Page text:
# Is the $\mathbb{Z}$-grading of a Clifford algebra basis independent?

Let $V$ be a finite dimensional vector space over a field $K$ of characteristic $\neq 2$, and let $q \colon V \to K$ be a quadratic form. One of the first things to show when learning the theory of Clifford algebras is that any orthogonal basis $\{ e_1, \dots, e_n \}$ of $V$ gives rise to a basis $\{ e_{i_1} \dots e_{i_k} : 1 \leq i_1 < i_2 < \dots < i_k \leq n \}$ of $\operatorname{C\ell}(V,q)$ as a $K$-vector space. In that way, we obtain a direct sum decomposition $$\operatorname{C\ell}(V,q) = C_0 \oplus \dots \oplus C_n,$$ where each $C_k$ is generated by the $k$-products $e_{i_1} \dots e_{i_k}$. It is often regarded as a grading, although it is not a grading of a $K$-algebra in the strict sense.

Question 1: By looking at simple examples, it appears to me that this grading is independent of the orthogonal basis of $V$ chosen. Is this true?

Question 2: The Wikipedia article on Clifford algebras suggests that the map $\operatorname{C\ell}(V,q) \to K$ sending each element to its $C_0$-part is basis independent (of course this would be implied by a positive answer to the first question). Is this true? Is there some kind of basis independent formula?

The answer to question 1 is yes. To see this, let $\beta=\{e_1,\ldots,e_n\}$ be an orthogonal basis for $V$ and $$Cl(V,q)=C_0\oplus\cdots\oplus C_n$$ be the vector space grading with respect to this basis.

Now, let $\gamma=\{v_1,\ldots,v_n\}$ be any orthogonal basis for $V$, and $A=(a_{ij})$ be the transition matrix $$v_j=\sum_ia_{ij}e_i.$$ It is enough to show that, for $i_1<\cdots<i_k$, $v_{i_1}\cdots v_{i_k}\subset C_k\backslash\{0\}$, since by dimension considerations $$\mathrm{span}\{v_{i_1}\cdots v_{i_k}\mid i_1<\cdots<i_k\}=C_k.$$ Indeed, one can show by induction that $$v_{i_1}\cdots v_{i_k}=\sum_{r_1<r_2<\cdots<r_k}\left(\sum_{\sigma\in S_k}\mathrm{sgn}(\sigma)a_{r_1i_{\sigma(1)}}a_{r_2i_{\sigma(2)}}\cdots a_{r_ki_{\sigma(k)}}\right)e_{r_1}e_{r_2}\cdots e_{r_k}.$$

I'll work out the $k=2$ case: Observe that, for $i<j$, $$v_iv_j=\left(\sum_k a_{ki}e_k\right)\left(\sum_\ell a_{\ell j}e_\ell\right) =\underbrace{\sum_k a_{ki}a_{kj}e_k^2}_{\in C_0} \;+\; \underbrace{\sum_{k<\ell}(a_{ki}a_{\ell j}-a_{kj}a_{\ell i})e_k e_\ell}_{\in C_2}.$$ There is no degree 1 component on the right hand side of this equation, while the degree 0 component is $$\sum_k a_{k i}a_{k j} e_k^2=\sum_k a_{k i}a_{k j}q(e_k)=\langle v_i,v_j\rangle=0.$$ Since $v_iv_j\neq 0$, we have $v_iv_j\in C_2$.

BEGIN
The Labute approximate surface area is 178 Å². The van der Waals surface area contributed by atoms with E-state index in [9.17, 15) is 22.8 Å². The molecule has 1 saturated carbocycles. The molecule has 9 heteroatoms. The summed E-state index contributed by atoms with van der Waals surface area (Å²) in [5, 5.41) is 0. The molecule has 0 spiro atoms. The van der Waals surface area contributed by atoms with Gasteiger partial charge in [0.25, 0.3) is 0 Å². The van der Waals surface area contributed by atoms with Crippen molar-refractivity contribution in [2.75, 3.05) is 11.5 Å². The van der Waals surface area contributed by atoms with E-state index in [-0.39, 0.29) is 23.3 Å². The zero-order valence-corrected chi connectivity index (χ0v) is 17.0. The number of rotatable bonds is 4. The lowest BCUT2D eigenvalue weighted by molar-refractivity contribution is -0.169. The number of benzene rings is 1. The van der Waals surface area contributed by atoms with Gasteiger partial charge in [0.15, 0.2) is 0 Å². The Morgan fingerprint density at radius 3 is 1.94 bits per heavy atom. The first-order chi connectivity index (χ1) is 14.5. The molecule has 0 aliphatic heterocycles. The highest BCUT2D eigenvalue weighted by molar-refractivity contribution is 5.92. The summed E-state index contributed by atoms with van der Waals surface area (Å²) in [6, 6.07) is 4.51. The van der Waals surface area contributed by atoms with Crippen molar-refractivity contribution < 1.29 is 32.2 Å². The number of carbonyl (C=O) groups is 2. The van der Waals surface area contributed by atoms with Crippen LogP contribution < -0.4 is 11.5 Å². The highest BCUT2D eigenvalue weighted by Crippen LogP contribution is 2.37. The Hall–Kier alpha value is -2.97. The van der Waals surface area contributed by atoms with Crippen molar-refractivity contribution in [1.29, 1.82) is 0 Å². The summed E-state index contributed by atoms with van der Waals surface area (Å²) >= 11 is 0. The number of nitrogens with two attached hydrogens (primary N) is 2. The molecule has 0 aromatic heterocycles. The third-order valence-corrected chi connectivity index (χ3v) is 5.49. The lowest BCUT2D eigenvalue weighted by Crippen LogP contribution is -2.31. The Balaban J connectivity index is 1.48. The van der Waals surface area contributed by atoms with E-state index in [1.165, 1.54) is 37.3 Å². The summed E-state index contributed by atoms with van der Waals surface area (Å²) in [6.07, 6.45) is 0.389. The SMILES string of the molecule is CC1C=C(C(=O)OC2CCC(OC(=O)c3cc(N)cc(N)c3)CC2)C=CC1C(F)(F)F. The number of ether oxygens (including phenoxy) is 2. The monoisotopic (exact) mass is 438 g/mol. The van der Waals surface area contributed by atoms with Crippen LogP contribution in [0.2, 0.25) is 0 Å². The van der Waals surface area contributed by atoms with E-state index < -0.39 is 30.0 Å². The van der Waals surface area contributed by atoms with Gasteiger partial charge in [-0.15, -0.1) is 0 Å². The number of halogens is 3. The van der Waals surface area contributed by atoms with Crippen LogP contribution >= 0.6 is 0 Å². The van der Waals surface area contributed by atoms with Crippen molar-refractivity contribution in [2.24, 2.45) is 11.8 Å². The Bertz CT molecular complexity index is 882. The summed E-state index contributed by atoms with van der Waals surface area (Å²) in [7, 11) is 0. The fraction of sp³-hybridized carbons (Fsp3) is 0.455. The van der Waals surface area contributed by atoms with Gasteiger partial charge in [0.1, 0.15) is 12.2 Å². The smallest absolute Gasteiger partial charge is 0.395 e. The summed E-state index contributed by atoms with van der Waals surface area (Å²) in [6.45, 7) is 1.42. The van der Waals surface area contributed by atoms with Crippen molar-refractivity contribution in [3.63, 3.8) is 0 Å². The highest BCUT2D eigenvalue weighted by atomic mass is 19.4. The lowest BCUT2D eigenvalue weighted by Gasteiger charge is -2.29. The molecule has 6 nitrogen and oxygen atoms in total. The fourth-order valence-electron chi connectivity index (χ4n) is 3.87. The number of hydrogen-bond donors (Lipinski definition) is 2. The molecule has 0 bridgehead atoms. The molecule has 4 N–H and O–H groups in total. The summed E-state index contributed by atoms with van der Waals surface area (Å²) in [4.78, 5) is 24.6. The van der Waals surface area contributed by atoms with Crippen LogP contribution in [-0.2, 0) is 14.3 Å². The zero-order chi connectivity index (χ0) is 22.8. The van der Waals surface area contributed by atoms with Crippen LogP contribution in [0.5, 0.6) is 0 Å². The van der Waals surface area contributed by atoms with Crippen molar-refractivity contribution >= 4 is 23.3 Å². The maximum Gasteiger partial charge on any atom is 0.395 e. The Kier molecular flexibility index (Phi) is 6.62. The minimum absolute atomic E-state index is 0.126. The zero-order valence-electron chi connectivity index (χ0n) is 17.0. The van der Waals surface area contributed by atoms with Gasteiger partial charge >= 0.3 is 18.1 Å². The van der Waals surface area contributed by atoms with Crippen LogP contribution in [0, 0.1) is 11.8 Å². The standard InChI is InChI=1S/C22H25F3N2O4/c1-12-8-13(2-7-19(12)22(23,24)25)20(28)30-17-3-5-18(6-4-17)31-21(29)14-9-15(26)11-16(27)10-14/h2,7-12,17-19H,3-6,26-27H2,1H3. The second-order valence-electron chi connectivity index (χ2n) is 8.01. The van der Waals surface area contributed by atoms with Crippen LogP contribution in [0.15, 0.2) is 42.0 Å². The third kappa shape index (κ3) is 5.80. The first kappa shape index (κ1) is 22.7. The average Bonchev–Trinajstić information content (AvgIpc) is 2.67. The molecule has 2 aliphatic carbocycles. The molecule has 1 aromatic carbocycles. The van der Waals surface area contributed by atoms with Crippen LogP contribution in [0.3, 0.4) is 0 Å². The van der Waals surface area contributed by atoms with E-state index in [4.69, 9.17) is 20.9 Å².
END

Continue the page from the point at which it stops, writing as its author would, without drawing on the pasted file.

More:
EDIT: The proof is not too hard, but I was a bit lazy to typeset it yesterday.

Assume the formula for $v_{i_1}\cdots v_{i_k}$ holds by induction and rewrite $$v_{i_1}\cdots v_{i_k}=\sum_{\substack{r_1,\ldots,r_k\\r_i\neq r_j\;\forall i\neq j}}a_{r_1 i_1}a_{r_2 i_2}\cdots a_{r_k i_k}e_{r_1}e_{r_2}\cdots e_{r_k}.$$ Then, \begin{align} v_{i_1}\cdots v_{i_k}v_j=&\left(\sum_{\substack{r_1,\ldots,r_k\\r_i\neq r_j,\;\forall i\neq j}}a_{r_1 i_1}a_{r_2 i_2}\cdots a_{r_k i_k}e_{r_1}e_{r_2}\cdots e_{r_k}\right)\left(\sum_s a_{sj}e_s\right)\\ =&\sum_{t=0}^{k-1}(-1)^{k-t}\sum_s a_{s i_t}a_{sj}q(e_s)\sum_{\substack{r_1,\ldots,\widehat{r_t},\ldots,r_k\\r_i\neq r_j,\;\forall i\neq j\\r_i\neq s,\;\forall i\neq t}}a_{r_1 i_1}a_{r_2 i_2}\cdots \widehat{a_{r_t i_t}}\cdots a_{r_k i_k}e_{r_1}e_{r_2}\cdots \widehat{e_{r_t}}\cdots e_{r_k}\\ &+\sum_{\substack{r_1,\ldots,r_k,s\\r_i\neq r_j,\;\forall i\neq j\\r_i\neq s,\;\forall i}}a_{r_1 i_1}a_{r_2 i_2}\cdots a_{r_k i_k}a_{sj}e_{r_1}e_{r_2}\cdots e_{r_k}e_s \end{align} where the hat means omit that term from the product/summation. As in the degree 2 case $$\sum_s a_{s i_t}a_{sj}q(e_s)=\langle v_{i_t}, v_j\rangle=0$$ so, setting $j=i_{k+1}$ and $s=r_{k+1}$ \begin{align} v_{i_1}\cdots v_{i_k}v_{i_{k+1}}=&\sum_{\substack{r_1,\ldots,r_k,r_{k+1}\\r_i\neq r_j,\;\forall i\neq j}}a_{r_1 i_1}a_{r_2 i_2}\cdots a_{r_k i_k}a_{r_{k+1}j}e_{r_1}e_{r_2}\cdots e_{r_k}e_{r_{k+1}}\\ =&\sum_{r_1<r_2<\cdots<r_{k+1}}\left(\sum_{\sigma\in S_{k+1}}\mathrm{sgn}(\sigma)a_{r_1i_{\sigma(1)}}a_{r_2i_{\sigma(2)}}\cdots a_{r_{k+1}i_{\sigma(k+1)}}\right)e_{r_1}e_{r_2}\cdots e_{r_{k+1}}. \end{align}

• This looks very interesting! So if I'm not mistaken, the proof by induction comes down to an application of Laplace's determinant formula? I will accept your answer as soon as I find time (and pen & paper) to check your argument. :) – Dune Aug 30 '18 at 13:21

This is an answer to the second question (can't believe I haven't seen this immediately). David's answer already implies that the map $\chi \colon \operatorname{C \ell}(V,q) \to K$ sending an element to its scalar part is well defined (i.e., independent of the orthogonal basis of $V$ chosen). But in fact, this map is even independent of the embedding $V \hookrightarrow \operatorname{C \ell}(V,q)$:

By choosing a standard basis of $\operatorname{C \ell}(V,q)$ given by an orthogonal basis of $V$, you can easily check that we have $\chi(x) = 2^{- \dim(V)} \cdot \operatorname{Tr}(x)$ for all $x \in \operatorname{C \ell}(V,q)$, where the trace is taken with respect to the standard action of $\operatorname{C \ell}(V,q)$ on itself by left multiplications (this is well defined since we are assuming $\operatorname{char}(K) \neq 2$).